Eyewitnesses of the solar eclipse were given eyesight-threatening glasses

The solar eclipse on April 8 attracted millions of observers across North America. Most of the eyewitnesses of the event watched the Moon cover the Sun with ordinary sunglasses with a dark filter, through which the overlap of the solar disk was noticeable. However, not all observers were aware of the hidden danger of using low-quality solar filters. A library in New Jersey publicly apologized when it found out that there were fake low-quality glasses for observing the solar eclipse, which it distributed to visitors. 

Observing the solar eclipse in special sunglasses with a sunscreen filter. Photo: Alexa Van de Walle

In a Facebook post, the library noted that the glasses they received might be fake. It was noted that the sunscreen filters were purchased from the Walmart store chain, labeled as “approved by the American Astronomical Society.” However, it turned out that the batch could be a low-quality fake. This poses a threat to vision, since insufficient protection can lead to serious damage to the retina of the eye. 

The library recommended avoiding the use of these glasses and apologized for the inconvenience caused. One of the commenters on Facebook admitted that he called the testing laboratory, but the cost of checking the safety glasses ranged from $1,200 to $1,500, so he decided to hope for the best.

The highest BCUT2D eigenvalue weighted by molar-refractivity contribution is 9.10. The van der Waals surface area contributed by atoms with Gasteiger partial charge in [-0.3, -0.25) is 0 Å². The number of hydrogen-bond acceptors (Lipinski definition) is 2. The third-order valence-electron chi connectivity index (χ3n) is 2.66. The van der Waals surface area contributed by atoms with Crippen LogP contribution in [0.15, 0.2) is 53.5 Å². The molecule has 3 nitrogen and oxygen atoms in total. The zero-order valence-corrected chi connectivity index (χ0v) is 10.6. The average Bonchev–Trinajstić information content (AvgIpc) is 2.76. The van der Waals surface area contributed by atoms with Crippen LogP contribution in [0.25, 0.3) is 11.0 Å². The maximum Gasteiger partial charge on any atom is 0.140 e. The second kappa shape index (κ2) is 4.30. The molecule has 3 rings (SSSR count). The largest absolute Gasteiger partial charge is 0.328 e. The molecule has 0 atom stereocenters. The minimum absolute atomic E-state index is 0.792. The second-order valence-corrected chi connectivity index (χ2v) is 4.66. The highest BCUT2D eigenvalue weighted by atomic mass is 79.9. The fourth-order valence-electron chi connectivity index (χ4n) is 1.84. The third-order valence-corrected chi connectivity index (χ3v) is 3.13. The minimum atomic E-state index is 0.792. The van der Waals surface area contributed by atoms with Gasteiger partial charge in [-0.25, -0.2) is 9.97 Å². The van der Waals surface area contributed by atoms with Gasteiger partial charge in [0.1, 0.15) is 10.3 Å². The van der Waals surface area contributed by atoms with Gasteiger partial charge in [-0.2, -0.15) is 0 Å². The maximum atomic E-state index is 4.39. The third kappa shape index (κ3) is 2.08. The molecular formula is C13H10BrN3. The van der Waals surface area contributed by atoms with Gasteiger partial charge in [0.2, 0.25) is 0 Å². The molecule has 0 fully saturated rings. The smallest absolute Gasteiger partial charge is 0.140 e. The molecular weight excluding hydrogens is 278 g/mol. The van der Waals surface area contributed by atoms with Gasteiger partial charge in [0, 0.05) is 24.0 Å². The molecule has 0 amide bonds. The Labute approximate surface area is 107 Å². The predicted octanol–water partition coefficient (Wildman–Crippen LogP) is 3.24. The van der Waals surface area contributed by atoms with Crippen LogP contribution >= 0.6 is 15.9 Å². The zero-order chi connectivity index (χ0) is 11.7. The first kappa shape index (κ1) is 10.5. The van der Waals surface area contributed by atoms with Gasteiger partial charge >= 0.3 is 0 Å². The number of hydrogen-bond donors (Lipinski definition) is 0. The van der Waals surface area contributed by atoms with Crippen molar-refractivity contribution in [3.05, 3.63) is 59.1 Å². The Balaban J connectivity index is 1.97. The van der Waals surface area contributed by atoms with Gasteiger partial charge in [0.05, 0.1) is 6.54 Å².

A solar eclipse that is visible through protective sunglasses with a photo filter. Photo: Unsplash

It is difficult for consumers to distinguish fake glasses from real ones. In early March, the AAS Solar Eclipse Task Force issued a warning about the risk of counterfeiting some glasses mistakenly labeled as made by real manufacturers. In fact, they were low-quality and cheap filters from China. The Illinois Department of Public Health recalled certain models of eclipse glasses that were sold on Amazon and in retail stores.

New Yorkers watch a solar eclipse. Photo: PetaPixel

After the end of the eclipse, many people began to complain of pain in their eyes. According to Google Trends, after Monday’s event, the number of requests on the topic of “my eyes hurt,” and, “why do my eyes hurt” has increased significantly. 

According to AAS, after the 2017 solar eclipse, about 100 cases of eclipse-related retinopathy were reported in the United States and Canada.

Young people watch a solar eclipse. Photo: Unsplash

Earlier, we reported on how to avoid damage to vision during the observation of a solar eclipse.

According to gizmodo.com

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